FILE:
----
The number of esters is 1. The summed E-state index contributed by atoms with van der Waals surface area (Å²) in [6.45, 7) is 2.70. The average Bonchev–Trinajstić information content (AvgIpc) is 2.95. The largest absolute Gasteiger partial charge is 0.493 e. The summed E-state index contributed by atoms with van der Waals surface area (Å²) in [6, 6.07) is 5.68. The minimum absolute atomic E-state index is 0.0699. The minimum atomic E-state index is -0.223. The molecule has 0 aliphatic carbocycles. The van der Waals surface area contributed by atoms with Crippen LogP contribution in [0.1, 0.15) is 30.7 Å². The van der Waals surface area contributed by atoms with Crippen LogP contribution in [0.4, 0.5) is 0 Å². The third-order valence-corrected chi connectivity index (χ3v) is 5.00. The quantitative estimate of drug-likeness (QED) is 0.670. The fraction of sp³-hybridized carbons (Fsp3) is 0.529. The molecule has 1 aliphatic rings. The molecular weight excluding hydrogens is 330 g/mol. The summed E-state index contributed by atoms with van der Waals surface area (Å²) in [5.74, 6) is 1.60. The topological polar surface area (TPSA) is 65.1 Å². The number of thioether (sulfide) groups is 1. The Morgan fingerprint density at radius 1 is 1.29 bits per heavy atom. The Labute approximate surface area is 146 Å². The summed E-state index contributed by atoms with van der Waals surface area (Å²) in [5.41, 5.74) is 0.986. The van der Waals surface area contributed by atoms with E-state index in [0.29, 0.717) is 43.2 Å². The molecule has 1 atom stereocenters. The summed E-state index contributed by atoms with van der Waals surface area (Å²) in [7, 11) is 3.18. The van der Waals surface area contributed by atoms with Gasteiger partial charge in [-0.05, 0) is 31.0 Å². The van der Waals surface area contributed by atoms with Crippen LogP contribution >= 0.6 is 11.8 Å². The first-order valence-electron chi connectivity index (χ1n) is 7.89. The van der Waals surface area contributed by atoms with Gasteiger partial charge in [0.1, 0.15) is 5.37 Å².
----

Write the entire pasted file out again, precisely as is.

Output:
The number of esters is 1. The summed E-state index contributed by atoms with van der Waals surface area (Å²) in [6.45, 7) is 2.70. The average Bonchev–Trinajstić information content (AvgIpc) is 2.95. The largest absolute Gasteiger partial charge is 0.493 e. The summed E-state index contributed by atoms with van der Waals surface area (Å²) in [6, 6.07) is 5.68. The minimum absolute atomic E-state index is 0.0699. The minimum atomic E-state index is -0.223. The molecule has 0 aliphatic carbocycles. The van der Waals surface area contributed by atoms with Crippen LogP contribution in [0.1, 0.15) is 30.7 Å². The van der Waals surface area contributed by atoms with Crippen LogP contribution in [0.4, 0.5) is 0 Å². The third-order valence-corrected chi connectivity index (χ3v) is 5.00. The quantitative estimate of drug-likeness (QED) is 0.670. The fraction of sp³-hybridized carbons (Fsp3) is 0.529. The molecule has 1 aliphatic rings. The molecular weight excluding hydrogens is 330 g/mol. The summed E-state index contributed by atoms with van der Waals surface area (Å²) in [5.74, 6) is 1.60. The topological polar surface area (TPSA) is 65.1 Å². The number of thioether (sulfide) groups is 1. The Morgan fingerprint density at radius 1 is 1.29 bits per heavy atom. The Labute approximate surface area is 146 Å². The summed E-state index contributed by atoms with van der Waals surface area (Å²) in [5.41, 5.74) is 0.986. The van der Waals surface area contributed by atoms with E-state index in [0.29, 0.717) is 43.2 Å². The molecule has 1 atom stereocenters. The summed E-state index contributed by atoms with van der Waals surface area (Å²) in [7, 11) is 3.18. The van der Waals surface area contributed by atoms with Gasteiger partial charge in [-0.05, 0) is 31.0 Å². The van der Waals surface area contributed by atoms with Crippen LogP contribution >= 0.6 is 11.8 Å². The first-order valence-electron chi connectivity index (χ1n) is 7.89. The van der Waals surface area contributed by atoms with Gasteiger partial charge in [0.1, 0.15) is 5.37 Å².